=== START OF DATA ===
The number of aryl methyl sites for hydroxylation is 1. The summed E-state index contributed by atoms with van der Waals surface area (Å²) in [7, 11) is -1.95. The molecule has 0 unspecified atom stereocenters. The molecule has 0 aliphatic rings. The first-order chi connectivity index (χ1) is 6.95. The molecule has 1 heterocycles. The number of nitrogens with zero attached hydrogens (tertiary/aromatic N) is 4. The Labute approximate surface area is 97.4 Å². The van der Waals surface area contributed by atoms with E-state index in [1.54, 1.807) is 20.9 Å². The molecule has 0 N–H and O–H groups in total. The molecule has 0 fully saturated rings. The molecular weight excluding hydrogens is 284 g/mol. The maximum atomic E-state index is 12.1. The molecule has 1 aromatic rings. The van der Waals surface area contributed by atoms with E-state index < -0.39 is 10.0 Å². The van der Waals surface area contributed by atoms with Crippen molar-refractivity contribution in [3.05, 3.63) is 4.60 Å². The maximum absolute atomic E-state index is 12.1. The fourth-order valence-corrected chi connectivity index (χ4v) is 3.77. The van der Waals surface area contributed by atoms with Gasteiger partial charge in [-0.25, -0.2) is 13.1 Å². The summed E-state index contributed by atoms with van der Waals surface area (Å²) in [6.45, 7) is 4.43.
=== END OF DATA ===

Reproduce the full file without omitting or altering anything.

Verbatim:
The number of aryl methyl sites for hydroxylation is 1. The summed E-state index contributed by atoms with van der Waals surface area (Å²) in [7, 11) is -1.95. The molecule has 0 unspecified atom stereocenters. The molecule has 0 aliphatic rings. The first-order chi connectivity index (χ1) is 6.95. The molecule has 1 heterocycles. The number of nitrogens with zero attached hydrogens (tertiary/aromatic N) is 4. The Labute approximate surface area is 97.4 Å². The van der Waals surface area contributed by atoms with E-state index in [1.54, 1.807) is 20.9 Å². The molecule has 0 N–H and O–H groups in total. The molecule has 0 fully saturated rings. The molecular weight excluding hydrogens is 284 g/mol. The maximum atomic E-state index is 12.1. The molecule has 1 aromatic rings. The van der Waals surface area contributed by atoms with E-state index < -0.39 is 10.0 Å². The van der Waals surface area contributed by atoms with Crippen molar-refractivity contribution in [3.05, 3.63) is 4.60 Å². The maximum absolute atomic E-state index is 12.1. The fourth-order valence-corrected chi connectivity index (χ4v) is 3.77. The van der Waals surface area contributed by atoms with Gasteiger partial charge in [-0.25, -0.2) is 13.1 Å². The summed E-state index contributed by atoms with van der Waals surface area (Å²) in [6.45, 7) is 4.43.